System Outage Notifications

in a Hospital

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The Customer:

A private hospital group with 2,700 beds across 70 hospitals and treatment centers throughout the UK. It employs 6,500 consultant specialists, 9,500 staff and manages one million outpatient and 276,000 inpatient visits every year. When key IT systems go down, fast notification of staff is critical.





  • 225 full time physicians

  • 76,500 consultant specialists

  • 9,500 staff

  • Local hosting of the SnapComms solution

The Requirements:

Saving time and server space - It was also taking valuable time to compile the different email groups and large volumes of email were taking up server space.

Getting system outage notifications out fast - The IT team need to have the ability to reach every single member of staff and guarantee that they are kept informed when there are unplanned IT outages.

Reducing email volume - Prior to June 2012, the IT team could sometimes end up “sending thousands of emails to staff” relating to unplanned IT outages. But these weren’t always reaching staff or being opened and some users didn’t have email accounts.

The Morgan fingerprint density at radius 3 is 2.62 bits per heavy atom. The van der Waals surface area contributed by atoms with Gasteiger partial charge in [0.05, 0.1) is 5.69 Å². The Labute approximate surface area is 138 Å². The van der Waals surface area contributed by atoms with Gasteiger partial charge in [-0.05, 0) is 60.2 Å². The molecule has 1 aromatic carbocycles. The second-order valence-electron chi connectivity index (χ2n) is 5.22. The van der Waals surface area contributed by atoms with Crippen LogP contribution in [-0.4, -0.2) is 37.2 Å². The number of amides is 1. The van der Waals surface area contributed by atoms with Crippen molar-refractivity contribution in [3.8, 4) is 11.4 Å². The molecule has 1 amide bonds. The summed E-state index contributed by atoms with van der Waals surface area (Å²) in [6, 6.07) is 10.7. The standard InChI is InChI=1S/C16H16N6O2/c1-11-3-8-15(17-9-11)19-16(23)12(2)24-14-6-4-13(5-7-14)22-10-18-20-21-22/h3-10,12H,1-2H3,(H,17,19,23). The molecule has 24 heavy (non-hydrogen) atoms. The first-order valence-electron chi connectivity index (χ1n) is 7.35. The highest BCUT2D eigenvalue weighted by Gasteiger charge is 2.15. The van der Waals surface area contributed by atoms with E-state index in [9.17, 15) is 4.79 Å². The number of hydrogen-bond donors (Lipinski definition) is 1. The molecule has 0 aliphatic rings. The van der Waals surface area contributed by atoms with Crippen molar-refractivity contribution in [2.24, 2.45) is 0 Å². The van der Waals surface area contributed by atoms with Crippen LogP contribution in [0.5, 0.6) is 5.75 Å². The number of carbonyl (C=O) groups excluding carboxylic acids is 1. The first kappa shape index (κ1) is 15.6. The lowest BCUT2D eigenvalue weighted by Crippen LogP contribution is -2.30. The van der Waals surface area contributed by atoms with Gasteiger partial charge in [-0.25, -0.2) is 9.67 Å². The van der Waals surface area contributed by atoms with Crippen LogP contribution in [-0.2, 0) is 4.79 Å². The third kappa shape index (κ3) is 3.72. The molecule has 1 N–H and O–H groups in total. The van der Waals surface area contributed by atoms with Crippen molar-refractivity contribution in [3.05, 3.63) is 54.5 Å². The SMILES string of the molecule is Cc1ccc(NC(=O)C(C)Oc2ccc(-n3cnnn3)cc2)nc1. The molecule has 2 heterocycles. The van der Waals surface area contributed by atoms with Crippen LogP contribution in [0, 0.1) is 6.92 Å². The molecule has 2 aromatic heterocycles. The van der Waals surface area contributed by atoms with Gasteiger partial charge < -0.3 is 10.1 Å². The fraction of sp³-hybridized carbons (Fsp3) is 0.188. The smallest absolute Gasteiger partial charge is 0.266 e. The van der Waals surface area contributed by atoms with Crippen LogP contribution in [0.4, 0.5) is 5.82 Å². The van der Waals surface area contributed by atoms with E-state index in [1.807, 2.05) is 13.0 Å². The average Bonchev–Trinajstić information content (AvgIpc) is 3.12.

Reducing operational threats - The group’s IT Desktop Manager, manages a third line support team. Their responsibilities include user interaction, reporting and staff notification relating to anything that has visibility on the desktop. The organization runs multiple IT applications, and service-affecting outages are an operational threat; reduced availability of systems potentially has a knock-on effect for patients.


After SnapComms:

Staff Immediately see relevant Information - As an alternative to internal email, in June 2012 the IT team switched to using the SnapComms’ Scrolling Desktop Tickers for unplanned System outage notification. The IT Desktop Manager says that the key benefit of the desktop tickers is visibility on these unplanned outages. The tickers enable staff to see immediately if the information is relevant to them.

Fast, effective system outage notifications - Although the nature of unplanned outages means that the processes in place are reactive, outage notification templates have been created in the SnapComms message manager for a variety of different types of system outage notification. The templates are copied and updated for each incident meaning they are quick and easy to deploy when the team is under pressure — The Desktop Manager says that putting out a scrolling desktop ticker is “quicker than writing an email.”

Targeted system outage notifications - In situations where the outage relates to just one system or location, the scrolling desktop tickers are easily customized and sent to just that specific group of users. The facility to target dedicated machines as well as user accounts enables the IT team to convey information to employees in a particular location and to those without an email account.